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Law min thinks about making pro bono advocates database to help pick judges • Great, but why not let them apply directly?

Should advocates doing pro bono get preference in judicial appointments? Why not, if we can come up with a good definition of what pro bono is and how to judge it
Should advocates doing pro bono get preference in judicial appointments? Why not, if we can come up with a good definition of what pro bono is and how to judge it

The law ministry has asked Bar Council of India (BCI) chairman Manan Kumar Mishra in a letter to help it create a list of lawyers who are willing to act pro bono in cases, which could end up being “one of the proposed yardstick (sic) to be considered for appointment as Judges of High Courts”.

According to the letter dated 10 November 2016, which was first reported by Live Law today, the government is tentatively proposing the following:

We are planning to create a data base of those advocates who meet the crieteria of 44-55 yeras age and minimum annual professional net income of Rs Five Lakh and above for the last 5 years...

In this context I shall be grateful if you could circulate to Advocates who fulfil the criteria and who wish to work in providing pro bono assistance to needy litigants to enable the Department to form a data base.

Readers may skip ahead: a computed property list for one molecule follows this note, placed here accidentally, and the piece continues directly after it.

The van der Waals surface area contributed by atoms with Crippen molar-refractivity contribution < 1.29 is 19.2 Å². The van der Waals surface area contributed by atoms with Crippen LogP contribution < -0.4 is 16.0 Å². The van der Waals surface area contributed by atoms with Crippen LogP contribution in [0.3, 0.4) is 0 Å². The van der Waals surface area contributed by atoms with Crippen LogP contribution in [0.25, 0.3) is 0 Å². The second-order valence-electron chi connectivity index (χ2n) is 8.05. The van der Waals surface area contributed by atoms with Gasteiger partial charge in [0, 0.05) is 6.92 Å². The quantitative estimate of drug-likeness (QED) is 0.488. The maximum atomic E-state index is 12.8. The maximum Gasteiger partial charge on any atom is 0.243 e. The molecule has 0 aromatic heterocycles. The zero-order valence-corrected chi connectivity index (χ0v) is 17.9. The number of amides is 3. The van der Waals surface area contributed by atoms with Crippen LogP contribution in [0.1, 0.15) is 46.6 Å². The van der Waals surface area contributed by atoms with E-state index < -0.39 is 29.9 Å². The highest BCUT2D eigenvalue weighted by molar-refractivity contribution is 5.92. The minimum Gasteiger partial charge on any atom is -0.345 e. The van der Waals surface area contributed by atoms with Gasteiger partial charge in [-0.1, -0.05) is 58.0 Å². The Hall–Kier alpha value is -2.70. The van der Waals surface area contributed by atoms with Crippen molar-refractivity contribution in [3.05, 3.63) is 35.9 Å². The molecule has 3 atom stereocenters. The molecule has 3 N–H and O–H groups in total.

The details provided by such advocates will be used for assisting needy litigants and in case required by Department of Justice.

First off, this is a fantastic idea in theory: giving an incentive to do pro bono would be a strong move by the law ministry (even if judgeship is not necessarily attractive to all advocates). And creating a database of lawyers willing to do pro bono would be a good step forward to making legal advice more accessible.

Of course, many devils will lie in the details and in practice there may be a couple of roadblocks: for one, the BCI does not even know how many lawyers there are in India, let alone how many of them do pro bono.

Second, making the overburdened BCI a gatekeeper to a database of pro bono advocates rather than letting advocates apply directly to the government if they want to do pro bono, could create another rather narrow bottleneck in the creation of the database.

Third, even deciding what constitutes as pro bono could be a minefield: does helping a relative out for free count? Or would it be only about helping litigants that are in the government’s good books (and not ones who are challenging government policy for instance)?

We have reached out to the BCI and Mishra to ask whether any response has been sent to the law ministry letter since November.

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